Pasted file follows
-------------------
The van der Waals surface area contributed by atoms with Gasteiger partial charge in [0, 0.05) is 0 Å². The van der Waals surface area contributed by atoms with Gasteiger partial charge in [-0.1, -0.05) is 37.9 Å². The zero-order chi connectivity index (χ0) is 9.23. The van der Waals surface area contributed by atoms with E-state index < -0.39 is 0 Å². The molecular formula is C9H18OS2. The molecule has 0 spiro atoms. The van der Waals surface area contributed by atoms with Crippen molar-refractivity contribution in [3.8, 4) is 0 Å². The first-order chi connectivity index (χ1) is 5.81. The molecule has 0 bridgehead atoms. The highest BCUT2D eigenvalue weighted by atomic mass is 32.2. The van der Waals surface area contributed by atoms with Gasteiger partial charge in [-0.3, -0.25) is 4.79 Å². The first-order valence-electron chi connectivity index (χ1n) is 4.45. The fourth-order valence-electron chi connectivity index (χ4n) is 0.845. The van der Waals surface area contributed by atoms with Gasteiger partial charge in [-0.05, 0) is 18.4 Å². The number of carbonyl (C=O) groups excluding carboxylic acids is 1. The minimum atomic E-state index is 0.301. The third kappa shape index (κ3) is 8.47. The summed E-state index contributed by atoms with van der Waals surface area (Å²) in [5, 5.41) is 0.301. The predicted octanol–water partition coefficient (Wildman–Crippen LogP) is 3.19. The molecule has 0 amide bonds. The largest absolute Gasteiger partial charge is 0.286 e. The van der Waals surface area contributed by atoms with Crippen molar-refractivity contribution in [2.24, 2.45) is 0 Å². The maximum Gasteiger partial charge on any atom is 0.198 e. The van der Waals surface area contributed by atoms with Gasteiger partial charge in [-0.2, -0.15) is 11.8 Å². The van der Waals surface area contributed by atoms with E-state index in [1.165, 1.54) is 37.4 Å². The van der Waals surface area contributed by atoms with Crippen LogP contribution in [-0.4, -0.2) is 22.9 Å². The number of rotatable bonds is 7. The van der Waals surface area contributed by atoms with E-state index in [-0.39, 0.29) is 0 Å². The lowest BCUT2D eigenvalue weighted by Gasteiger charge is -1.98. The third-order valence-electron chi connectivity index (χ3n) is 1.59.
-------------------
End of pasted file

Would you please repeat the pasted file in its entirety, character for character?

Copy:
The van der Waals surface area contributed by atoms with Gasteiger partial charge in [0, 0.05) is 0 Å². The van der Waals surface area contributed by atoms with Gasteiger partial charge in [-0.1, -0.05) is 37.9 Å². The zero-order chi connectivity index (χ0) is 9.23. The van der Waals surface area contributed by atoms with E-state index < -0.39 is 0 Å². The molecular formula is C9H18OS2. The molecule has 0 spiro atoms. The van der Waals surface area contributed by atoms with Crippen molar-refractivity contribution in [3.8, 4) is 0 Å². The first-order chi connectivity index (χ1) is 5.81. The molecule has 0 bridgehead atoms. The highest BCUT2D eigenvalue weighted by atomic mass is 32.2. The van der Waals surface area contributed by atoms with Gasteiger partial charge in [-0.3, -0.25) is 4.79 Å². The first-order valence-electron chi connectivity index (χ1n) is 4.45. The fourth-order valence-electron chi connectivity index (χ4n) is 0.845. The van der Waals surface area contributed by atoms with Gasteiger partial charge in [-0.05, 0) is 18.4 Å². The number of carbonyl (C=O) groups excluding carboxylic acids is 1. The minimum atomic E-state index is 0.301. The third kappa shape index (κ3) is 8.47. The summed E-state index contributed by atoms with van der Waals surface area (Å²) in [5, 5.41) is 0.301. The predicted octanol–water partition coefficient (Wildman–Crippen LogP) is 3.19. The molecule has 0 amide bonds. The largest absolute Gasteiger partial charge is 0.286 e. The van der Waals surface area contributed by atoms with Crippen molar-refractivity contribution in [2.24, 2.45) is 0 Å². The maximum Gasteiger partial charge on any atom is 0.198 e. The van der Waals surface area contributed by atoms with Gasteiger partial charge in [-0.2, -0.15) is 11.8 Å². The van der Waals surface area contributed by atoms with E-state index in [1.165, 1.54) is 37.4 Å². The van der Waals surface area contributed by atoms with Crippen LogP contribution in [-0.4, -0.2) is 22.9 Å². The number of rotatable bonds is 7. The van der Waals surface area contributed by atoms with E-state index in [-0.39, 0.29) is 0 Å². The lowest BCUT2D eigenvalue weighted by Gasteiger charge is -1.98. The third-order valence-electron chi connectivity index (χ3n) is 1.59.